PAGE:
Distributed Intelligence and Cognition
I have been interested in ideas about distributed cognition and intelligence for quite some time. Only in my work for EDEP 653 was I able to refine these thoughts in the context of more traditional ideas about intelligence. The synthesis of critical perspectives on IQ as intelligence which I wrote for this class played an important role in grounding my ideas more deeply in contemporary scholarship. In particular, Sternberg’s recent ideas about conceptualizing intelligence as developing from novice, to journeyman, to expert in a series of domains dovetailed quite well with Jim Gee’s discussions about basic skills emerging from participation in disciplines. This perspective served as a valuable framework for interpreting the results of my RPGmaker research, as evidenced in my On the Horizon article.
Professional Practice: Organizing and Building an Open Source Community
In the four years I worked on Zotero at the Center for History and New Media, I was constantly devising, implementing and evaluating our approach to building a community of users, developers, evangelists, and technical writers. Over the course of that process, I watched people come and go from the web forums. Over time, as the project continued to attract more users, I saw it also grow to incorporate more and more people who were committing to the project by writing code, moderating the web forums, writing up technical documentation. Developing a hands -on understanding of the dynamics of this community was instrumental in turning my attention from simply being focused on video game communities to a broader interest in how web communities begin to produce things.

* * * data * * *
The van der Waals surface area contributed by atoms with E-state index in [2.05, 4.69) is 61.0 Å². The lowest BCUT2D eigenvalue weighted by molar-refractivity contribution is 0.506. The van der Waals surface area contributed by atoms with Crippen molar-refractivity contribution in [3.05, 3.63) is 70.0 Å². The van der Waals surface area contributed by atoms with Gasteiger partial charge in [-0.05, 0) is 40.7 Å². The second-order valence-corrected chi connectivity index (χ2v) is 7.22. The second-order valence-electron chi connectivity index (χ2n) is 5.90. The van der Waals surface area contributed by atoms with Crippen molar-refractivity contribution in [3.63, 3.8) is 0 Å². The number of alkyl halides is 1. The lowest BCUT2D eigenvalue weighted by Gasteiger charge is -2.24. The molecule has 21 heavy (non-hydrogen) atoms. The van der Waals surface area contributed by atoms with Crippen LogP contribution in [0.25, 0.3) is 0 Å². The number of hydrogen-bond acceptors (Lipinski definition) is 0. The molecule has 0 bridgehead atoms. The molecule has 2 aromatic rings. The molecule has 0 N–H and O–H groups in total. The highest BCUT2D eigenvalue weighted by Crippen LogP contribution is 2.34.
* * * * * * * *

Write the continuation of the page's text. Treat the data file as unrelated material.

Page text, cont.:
Book Communities Encyclopedia Entry
Owens, T. (in press). Book communities. In G. Barnett (Ed.), Encyclopedia of Socncial Networking. Thousand Oaks, CA: Sage Publications:
I was asked to write this encyclopedia article about a year ago. I accepted, in part because I knew a lot about book communities through my work on Zotero and a considerable amount about web communities through my interest in game communities. Devising a synthetic piece, at the level of synthesis required for an encyclopedia article, ended up being a very valuable experience. First, it was valuable at the level of requiring me to make my ideas clear on the kind of big picture level required for a encyclopedia article. Further, this represented my first attempt to bring together my experience in the history of technology with my practical experience on Zotero. In this sense it has served as a bridge between my professional experience and my academic interests.
Historical Perspectives on Technology, Ideology, and Affordances
In hindsight, this paper proved to be critical in connecting some broad ideas about the history of technologies into their effects in social contexts. Through a series of examples in the history of technology I document the way the affordances of different technologies served the interests of those in power or were otherwise subverted to serve the interests of the disenfranchised. As evidence of my success with this content I pasted my comprehensive exam with distinction. Reflecting on the paper I can say that my interest and focus on the way technologies and systems afford different kinds of social interactions and help or hinder the development of knowledge and creative production is grounded in this particular historical tradition and approach.
Coordinating and Distributing a National Digital Infrastructure
I was hired to my new position at the Library of Congress, in part, because of my success at building and coordinating a community of users, designers, writers, and evangelists around an open source software project. In my new role, I find a need to further understand and explore the nature and processes through which groups of people are creating knowledge and creative products online.